So, that's where I'm at. The Coffee Catcher will soon be in the public domain, and I hope sharper minds than mine will tackle some of these Q's - brewing up delicious coffee along the way!
* Please Note: this involves getting fingers close to hot coffee, and you could be burned. Try at your own risk! In practice, it seems the surface of the coffee cools extremely rapidly, and I've yet to burn myself touching the surface of the coffee during a pull - even immediately after brewing. Nevertheless, you should use your own judgment and proceed with caution as you try this.

Monday, June 14, 2010

The Adventures of The Coffee Catcher!

In a recent fieldtrip, Nate Jones visited Mark Barany of Kuma Coffee, where he had the opportunity to observe the coffee bagging and delivery process (...a lot of fun from what we hear!)  Afterward, they had some time to brew a few French presses, which gave the Coffee Catcher a chance to shine.  In Nate's words
"  Fantastic Guatemala Il Injerto, huge body, streaks of blueberries, maybe a hint of cinnamon? Sweet and syrupy. [Mark] tastes this coffee all the time, and he thought it was one of the best presses he'd ever had of it."
The great flavor caught Mark's attention, and it looks like we'll have at least one Kuma Coffee present at the French press competition on June 18th.  We're looking forward to seeing how Seattle's various coffee experts use the French press.

...On a side note, Nate's homecoming after meeting with Mark was less-than-ideal.  Apparently, that morning while rushing to deliver coffee to his wife, Charity, Nate accidentally left the Coffee Catcher sitting in the compost container with the grounds.  Later that day Charity dumped the whole compost - including Coffee Catcher - down the 5 story garbage shoot.

Upon arriving home, new Kuma coffee in-hand, Nate hurried to brew some of the outstanding roast for Charity...only to discover they were short one Coffee Catcher!  It was bad.

Needless to say, within 5 minutes both of them here were downstairs making a valiant trash-diving effort, searching for the missing item (...we'll save you the more gruesome details).  Finally, the Coffee Catcher was found.  Back upstairs and thankful to be reunited, the disassembled Coffee Catcher was soaked in Visions' phosphate-free coffee cleaner and boiling water for 15 minutes before running it through a cold rinse.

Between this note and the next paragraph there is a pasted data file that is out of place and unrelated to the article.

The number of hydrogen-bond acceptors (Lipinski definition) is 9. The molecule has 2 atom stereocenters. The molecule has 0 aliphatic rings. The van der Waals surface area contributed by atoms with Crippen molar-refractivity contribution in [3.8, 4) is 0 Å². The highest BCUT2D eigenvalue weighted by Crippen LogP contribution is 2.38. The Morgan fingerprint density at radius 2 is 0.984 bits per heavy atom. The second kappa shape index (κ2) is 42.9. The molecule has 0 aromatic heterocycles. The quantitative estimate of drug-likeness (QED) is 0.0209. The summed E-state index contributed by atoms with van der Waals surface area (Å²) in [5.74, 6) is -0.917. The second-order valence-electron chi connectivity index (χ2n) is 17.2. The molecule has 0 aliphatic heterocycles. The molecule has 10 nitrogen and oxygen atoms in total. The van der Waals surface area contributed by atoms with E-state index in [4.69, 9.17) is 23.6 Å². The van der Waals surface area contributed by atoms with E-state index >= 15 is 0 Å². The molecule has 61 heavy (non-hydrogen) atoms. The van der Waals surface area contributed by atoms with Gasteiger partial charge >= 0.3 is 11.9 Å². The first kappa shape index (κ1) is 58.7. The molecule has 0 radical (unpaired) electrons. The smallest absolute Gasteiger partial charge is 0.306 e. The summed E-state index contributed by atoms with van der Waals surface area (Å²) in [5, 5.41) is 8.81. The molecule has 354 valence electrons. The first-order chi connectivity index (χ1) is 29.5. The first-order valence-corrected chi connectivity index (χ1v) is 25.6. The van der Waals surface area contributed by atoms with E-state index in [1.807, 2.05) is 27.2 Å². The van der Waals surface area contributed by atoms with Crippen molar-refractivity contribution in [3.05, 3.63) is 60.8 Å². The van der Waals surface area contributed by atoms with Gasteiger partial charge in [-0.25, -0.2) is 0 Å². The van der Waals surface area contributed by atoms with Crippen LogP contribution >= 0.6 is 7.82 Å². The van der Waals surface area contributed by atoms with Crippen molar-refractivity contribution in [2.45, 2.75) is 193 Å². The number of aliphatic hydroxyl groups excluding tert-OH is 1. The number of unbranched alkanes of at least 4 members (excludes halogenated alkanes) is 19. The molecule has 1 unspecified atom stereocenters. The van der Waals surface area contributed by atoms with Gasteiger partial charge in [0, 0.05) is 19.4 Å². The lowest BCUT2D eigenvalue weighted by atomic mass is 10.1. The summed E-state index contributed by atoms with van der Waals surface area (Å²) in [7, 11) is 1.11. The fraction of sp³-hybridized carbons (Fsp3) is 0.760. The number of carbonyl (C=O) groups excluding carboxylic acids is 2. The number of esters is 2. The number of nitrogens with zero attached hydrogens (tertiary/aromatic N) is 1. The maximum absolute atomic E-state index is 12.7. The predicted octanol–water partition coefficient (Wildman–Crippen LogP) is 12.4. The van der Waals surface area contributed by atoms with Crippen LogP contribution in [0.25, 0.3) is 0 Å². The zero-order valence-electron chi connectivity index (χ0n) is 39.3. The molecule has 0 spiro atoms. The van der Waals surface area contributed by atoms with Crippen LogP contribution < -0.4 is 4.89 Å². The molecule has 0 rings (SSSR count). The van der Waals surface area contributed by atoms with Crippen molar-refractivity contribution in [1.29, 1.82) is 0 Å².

The heroic rescue efforts were rewarded with a fantastic brew of Rwanda Abakundakawa.  Apparently, the Coffee Catcher's thorough cleaning removed all silt buildup and emphasized the the spice and fruit notes in the Rwanda admirably!

While recounting the tale Nate added, "We're thinking of calling the coffee catcher "The Precious", after Gollum."

Wednesday, June 9, 2010

French Press Throwdown Details

For those readers interested in competing in the Kaffeologie French Press Throwdown on June 18th (which coincides with the Coffee Catcher Launch Event), here are the competition details: *
  1. Coffee: bring your own, but we will have some of our personal favorites if you forget yours.
  2. Equipment: Grinders, timers, cups and water provided. Bring your own press and any technique-specific equipment. We will have extra presses if you forget yours.
  3. Start: A little after 7 PM (party starts at 6).
  4. Prizes: If it's ready, 1st prize receives the very first Kaffeologie French press! Otherwise, a set of Coffee Catchers (medium and large). Prizes will also include coffee and swag from sponsors. Second and third prizes will be awarded.
  5. Time: 15 minutes to dial in, brew and serve your coffee. To keep things moving, you'll warm up as the person ahead of you is brewing and serving.
  6. Structure: high score over the evening wins.
  7. Cup Criteria: each factor to be assessed on a 1-5 scale, giving 20 points per judge, or 60 points overall.
       A. Clarity - a coffee's ability to hold multiple distinct flavors
       B. Roundness - the opposite of a sharp flavor
       C. Mouth feel - a coffee's feel in the mouth apart from flavor
       D. Audacity - points for bravery in technique or coffee choice